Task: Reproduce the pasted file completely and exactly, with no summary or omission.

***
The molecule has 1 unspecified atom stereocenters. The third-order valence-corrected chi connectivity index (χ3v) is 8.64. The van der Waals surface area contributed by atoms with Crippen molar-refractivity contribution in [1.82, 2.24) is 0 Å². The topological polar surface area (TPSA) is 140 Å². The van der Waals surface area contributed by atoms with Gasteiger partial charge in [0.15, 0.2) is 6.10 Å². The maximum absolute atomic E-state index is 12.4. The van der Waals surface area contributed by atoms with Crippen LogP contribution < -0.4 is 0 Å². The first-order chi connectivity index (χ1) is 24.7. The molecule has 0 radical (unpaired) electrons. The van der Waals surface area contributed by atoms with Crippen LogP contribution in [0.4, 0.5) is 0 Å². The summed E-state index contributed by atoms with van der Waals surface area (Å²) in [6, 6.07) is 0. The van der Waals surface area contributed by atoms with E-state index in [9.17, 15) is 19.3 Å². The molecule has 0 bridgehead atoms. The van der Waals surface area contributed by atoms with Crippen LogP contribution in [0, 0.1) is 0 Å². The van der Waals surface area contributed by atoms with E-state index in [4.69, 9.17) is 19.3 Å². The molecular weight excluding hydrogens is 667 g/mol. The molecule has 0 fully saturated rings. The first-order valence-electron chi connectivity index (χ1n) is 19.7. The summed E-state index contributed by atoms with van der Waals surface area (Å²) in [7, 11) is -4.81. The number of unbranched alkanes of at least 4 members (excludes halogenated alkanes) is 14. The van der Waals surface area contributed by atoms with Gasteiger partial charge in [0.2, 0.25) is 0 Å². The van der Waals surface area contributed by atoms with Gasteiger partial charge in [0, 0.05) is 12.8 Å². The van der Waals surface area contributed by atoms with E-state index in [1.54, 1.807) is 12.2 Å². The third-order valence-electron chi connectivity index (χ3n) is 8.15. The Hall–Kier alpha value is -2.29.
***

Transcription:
The molecule has 1 unspecified atom stereocenters. The third-order valence-corrected chi connectivity index (χ3v) is 8.64. The van der Waals surface area contributed by atoms with Crippen molar-refractivity contribution in [1.82, 2.24) is 0 Å². The topological polar surface area (TPSA) is 140 Å². The van der Waals surface area contributed by atoms with Gasteiger partial charge in [0.15, 0.2) is 6.10 Å². The maximum absolute atomic E-state index is 12.4. The van der Waals surface area contributed by atoms with Crippen LogP contribution < -0.4 is 0 Å². The first-order chi connectivity index (χ1) is 24.7. The molecule has 0 radical (unpaired) electrons. The van der Waals surface area contributed by atoms with Crippen LogP contribution in [0.4, 0.5) is 0 Å². The summed E-state index contributed by atoms with van der Waals surface area (Å²) in [6, 6.07) is 0. The van der Waals surface area contributed by atoms with E-state index in [9.17, 15) is 19.3 Å². The molecule has 0 bridgehead atoms. The van der Waals surface area contributed by atoms with Crippen LogP contribution in [0, 0.1) is 0 Å². The van der Waals surface area contributed by atoms with E-state index in [4.69, 9.17) is 19.3 Å². The molecular weight excluding hydrogens is 667 g/mol. The molecule has 0 fully saturated rings. The first-order valence-electron chi connectivity index (χ1n) is 19.7. The summed E-state index contributed by atoms with van der Waals surface area (Å²) in [7, 11) is -4.81. The number of unbranched alkanes of at least 4 members (excludes halogenated alkanes) is 14. The van der Waals surface area contributed by atoms with Gasteiger partial charge in [0.2, 0.25) is 0 Å². The van der Waals surface area contributed by atoms with Gasteiger partial charge in [0, 0.05) is 12.8 Å². The van der Waals surface area contributed by atoms with E-state index in [1.54, 1.807) is 12.2 Å². The third-order valence-electron chi connectivity index (χ3n) is 8.15. The Hall–Kier alpha value is -2.29.